In other words, while peace and harmony are profoundly desirable within the church, it would seem that the New Testament record offers proof that so long as recurrent internal issues are met and corrected with sound Biblical teaching, the church can experience internal spiritual prosperity and substantial external growth while simultaneously attending to such controversies. As President Lyndon Johnson said, one must learn to walk and chew at the same time.
Message Imperative for Mission
With few exceptions, the history of modern Adventist disputes over faith and practice offers considerable evidence that zeal for doctrinal and moral integrity inside the church is the inevitable companion of zeal for the spreading of the gospel outside the church. Theologically conservative Adventist congregations—those maintaining high standards of doctrine, worship, and lifestyle—are generally the most evangelistically active. It was a cadre of veteran evangelists in Australia and New Zealand who first blew the whistle on the erroneous teachings of Desmond Ford during the 1960s and ‘70s. Such supporting ministries of the church as Amazing Facts and Secrets Unsealed, with their predominantly evangelistic focus, have also distinguished themselves as promoters of revival and reformation inside the church.
At the bottom line, it is message that drives mission, not the other way around. Those who urge the church to “move beyond” doctrinal and other issues of controversy and to instead focus on outreach, are often those who fail to recognize the pivotal nature of contemporary church issues relative to supreme Biblical authority, the unique spiritual worldview inherent in those core denominational teachings presently under challenge, and the relationship to that worldview of the classic Adventist lifestyle witness. Too many whose purported passion for a world in need is blended with annoyance at the church’s internal controversies, tend to prefer a largely non-doctrinal “Jesus” focus in their spirituality, along with a largely humanitarian approach to outreach. Make no mistake about it—Jesus is the heart and expression of every Bible doctrine, and humanitarian outreach is imperative for the church’s witness. But the Jesus of Scripture upheld the written Word and its practical commands as the supreme measure of authentic spirituality (Matt. 4:4; 7:20; 19:16-26; Luke 10:25-28; John 8:31; 14:15), and only that Word gives meaning and purpose to any endeavor—humanitarian or otherwise—on the part of God’s people. Otherwise, the church is little more than just another social service agency.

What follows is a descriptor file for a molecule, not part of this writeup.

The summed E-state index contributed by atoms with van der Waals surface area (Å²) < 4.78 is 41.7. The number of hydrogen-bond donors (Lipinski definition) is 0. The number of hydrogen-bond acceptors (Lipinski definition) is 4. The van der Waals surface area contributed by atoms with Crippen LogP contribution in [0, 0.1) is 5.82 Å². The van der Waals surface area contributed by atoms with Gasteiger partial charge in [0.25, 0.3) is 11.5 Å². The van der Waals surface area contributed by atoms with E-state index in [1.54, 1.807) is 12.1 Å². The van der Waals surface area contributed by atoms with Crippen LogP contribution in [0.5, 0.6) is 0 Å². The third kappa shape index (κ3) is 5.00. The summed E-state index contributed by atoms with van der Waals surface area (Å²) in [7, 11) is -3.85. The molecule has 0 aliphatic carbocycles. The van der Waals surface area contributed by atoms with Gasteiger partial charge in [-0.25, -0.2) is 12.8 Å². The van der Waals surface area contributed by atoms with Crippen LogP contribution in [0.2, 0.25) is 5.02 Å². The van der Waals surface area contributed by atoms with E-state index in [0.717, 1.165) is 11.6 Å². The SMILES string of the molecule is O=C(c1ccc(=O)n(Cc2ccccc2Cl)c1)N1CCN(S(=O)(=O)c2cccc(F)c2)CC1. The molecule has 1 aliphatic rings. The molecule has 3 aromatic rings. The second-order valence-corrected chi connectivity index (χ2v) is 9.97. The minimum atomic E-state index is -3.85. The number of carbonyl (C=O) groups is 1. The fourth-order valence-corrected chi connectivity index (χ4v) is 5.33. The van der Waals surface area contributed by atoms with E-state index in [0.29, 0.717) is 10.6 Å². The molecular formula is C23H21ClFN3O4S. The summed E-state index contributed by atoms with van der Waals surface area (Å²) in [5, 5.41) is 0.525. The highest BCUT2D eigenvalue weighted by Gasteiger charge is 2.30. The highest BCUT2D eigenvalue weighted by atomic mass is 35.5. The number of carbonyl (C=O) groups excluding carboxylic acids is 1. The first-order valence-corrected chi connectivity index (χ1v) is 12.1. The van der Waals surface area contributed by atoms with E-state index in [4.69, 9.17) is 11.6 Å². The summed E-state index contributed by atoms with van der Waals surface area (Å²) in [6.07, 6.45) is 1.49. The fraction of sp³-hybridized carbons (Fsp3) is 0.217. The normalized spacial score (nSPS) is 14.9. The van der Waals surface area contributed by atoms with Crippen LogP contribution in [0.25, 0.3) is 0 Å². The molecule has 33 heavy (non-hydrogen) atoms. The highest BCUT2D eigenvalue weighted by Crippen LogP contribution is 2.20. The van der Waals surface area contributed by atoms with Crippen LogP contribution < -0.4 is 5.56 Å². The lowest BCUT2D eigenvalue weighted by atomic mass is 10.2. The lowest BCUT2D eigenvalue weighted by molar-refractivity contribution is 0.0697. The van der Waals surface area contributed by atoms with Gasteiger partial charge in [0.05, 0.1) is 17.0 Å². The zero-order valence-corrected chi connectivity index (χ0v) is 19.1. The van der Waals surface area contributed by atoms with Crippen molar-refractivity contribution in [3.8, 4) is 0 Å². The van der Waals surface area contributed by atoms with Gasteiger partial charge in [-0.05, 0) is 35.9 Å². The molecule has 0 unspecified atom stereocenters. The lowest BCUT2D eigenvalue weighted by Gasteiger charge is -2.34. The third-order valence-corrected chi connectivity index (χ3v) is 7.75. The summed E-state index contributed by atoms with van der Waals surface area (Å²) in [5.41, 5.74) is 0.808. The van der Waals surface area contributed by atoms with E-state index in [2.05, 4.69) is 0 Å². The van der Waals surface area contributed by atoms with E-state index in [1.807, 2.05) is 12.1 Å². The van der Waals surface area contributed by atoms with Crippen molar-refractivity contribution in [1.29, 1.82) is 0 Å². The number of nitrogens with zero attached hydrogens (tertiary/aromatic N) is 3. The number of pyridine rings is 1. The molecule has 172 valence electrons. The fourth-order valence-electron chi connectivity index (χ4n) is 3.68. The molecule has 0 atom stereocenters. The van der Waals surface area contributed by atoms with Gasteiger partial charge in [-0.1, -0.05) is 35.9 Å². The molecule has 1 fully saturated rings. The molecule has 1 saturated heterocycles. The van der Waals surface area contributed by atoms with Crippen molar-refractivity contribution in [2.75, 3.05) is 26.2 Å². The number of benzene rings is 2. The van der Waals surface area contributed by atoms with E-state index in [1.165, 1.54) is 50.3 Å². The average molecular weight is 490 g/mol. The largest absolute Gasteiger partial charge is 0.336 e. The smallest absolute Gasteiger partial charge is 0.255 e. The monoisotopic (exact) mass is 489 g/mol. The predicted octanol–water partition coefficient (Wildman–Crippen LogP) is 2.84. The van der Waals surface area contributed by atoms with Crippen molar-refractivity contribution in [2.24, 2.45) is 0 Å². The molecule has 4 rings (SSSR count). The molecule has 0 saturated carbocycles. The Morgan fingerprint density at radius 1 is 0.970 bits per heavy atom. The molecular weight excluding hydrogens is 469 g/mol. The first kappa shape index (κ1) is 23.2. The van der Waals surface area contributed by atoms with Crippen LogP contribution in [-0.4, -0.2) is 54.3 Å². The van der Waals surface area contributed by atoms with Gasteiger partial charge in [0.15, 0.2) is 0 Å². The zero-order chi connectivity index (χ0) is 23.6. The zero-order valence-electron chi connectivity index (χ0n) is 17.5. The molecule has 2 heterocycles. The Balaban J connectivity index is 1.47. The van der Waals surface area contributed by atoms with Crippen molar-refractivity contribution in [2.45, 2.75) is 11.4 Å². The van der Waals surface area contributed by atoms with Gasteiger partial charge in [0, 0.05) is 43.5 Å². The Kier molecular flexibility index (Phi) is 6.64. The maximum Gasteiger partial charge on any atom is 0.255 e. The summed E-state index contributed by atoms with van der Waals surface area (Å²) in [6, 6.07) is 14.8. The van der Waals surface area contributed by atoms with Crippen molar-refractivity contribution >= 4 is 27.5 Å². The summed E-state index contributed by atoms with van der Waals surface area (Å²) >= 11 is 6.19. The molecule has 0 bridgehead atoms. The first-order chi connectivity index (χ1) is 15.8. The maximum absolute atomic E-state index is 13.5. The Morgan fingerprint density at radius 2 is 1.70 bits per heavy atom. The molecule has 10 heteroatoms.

Message Recovered, Mission Accomplished
The following inspired statement draws closely together the necessity of revival and reformation in the church with the success of the church’s evangelistic endeavors:
The Lord does not now work to bring many souls into the truth, because of the church-members who have never been converted, and those who were once converted but who have backslidden. What influence would these unconsecrated members have on new converts? Would they not make of no effect the God-given message which His people are to bear? (5).
The imperative of addressing internal challenges and conflicts as a precursor to fulfilling the church’s global mission will be ultimately demonstrated in the context of the final crisis. The following Ellen White statement, previewing the future of the church from the onset of the final shaking to the loud cry crescendo, underscores for the body of Christ the intimate and ultimate relation between internal spiritual integrity and the church’s mission to the world:
As trials thicken around us, both separation and unity will be seen in our ranks. Some who are now ready to take up weapons of warfare, will in times of peril make it manifest that they have not built upon the solid rock; they will yield to temptation. Those who have had great light and precious privileges, but have not improved them, will, under one pretext or another, go out from us. Not having received the love of the truth, they will be taken in by the delusions of the enemy, they will give heed to seducing spirits and doctrines of devils. And will depart from the faith. But on the other hand, when the storm of persecution really breaks upon us, the true sheep will hear the true Shepherd’s voice. Self-denying efforts will be put forth to save the lost, and many who have strayed from the fold will come back to follow the great Shepherd. The people of God will draw together, and present to the enemy a united front. In view of the common peril, strife for supremacy will cease; there will be no disputing as to who shall be accounted greatest. . . The love of God, the love of our brethren, will testify to the world that we have been with Jesus and learned of Him. Then will the message of the third angel swell to a loud cry, and the whole earth will be lightened with the glory of the Lord (6).
Thus, at last, will the message and mission of the church converge into a single, inseparable purpose, and the task of God’s covenant community be finally finished in a blinding blaze of heavenly glory.
1. C. Raymond Holmes, The Tip of An Iceberg: Biblical Authority, Biblical Interpretation, and the Ordination of Women to Ministry (Wakefield, MI: POINTER Publications, 1994).
2. Allen Drury, Come Nineveh, Come Tyre: The Presidency of Edward M. Jason (Garden City, NY: Doubleday & Co, 1973), p. 199.
3. Ellen G. White, Patriarchs and Prophets, pp. 81-82.
4. Ibid, pp. 95-96.
5. ----Testimonies, vol. 6, p. 371.
6. Ibid, pp. 400-401.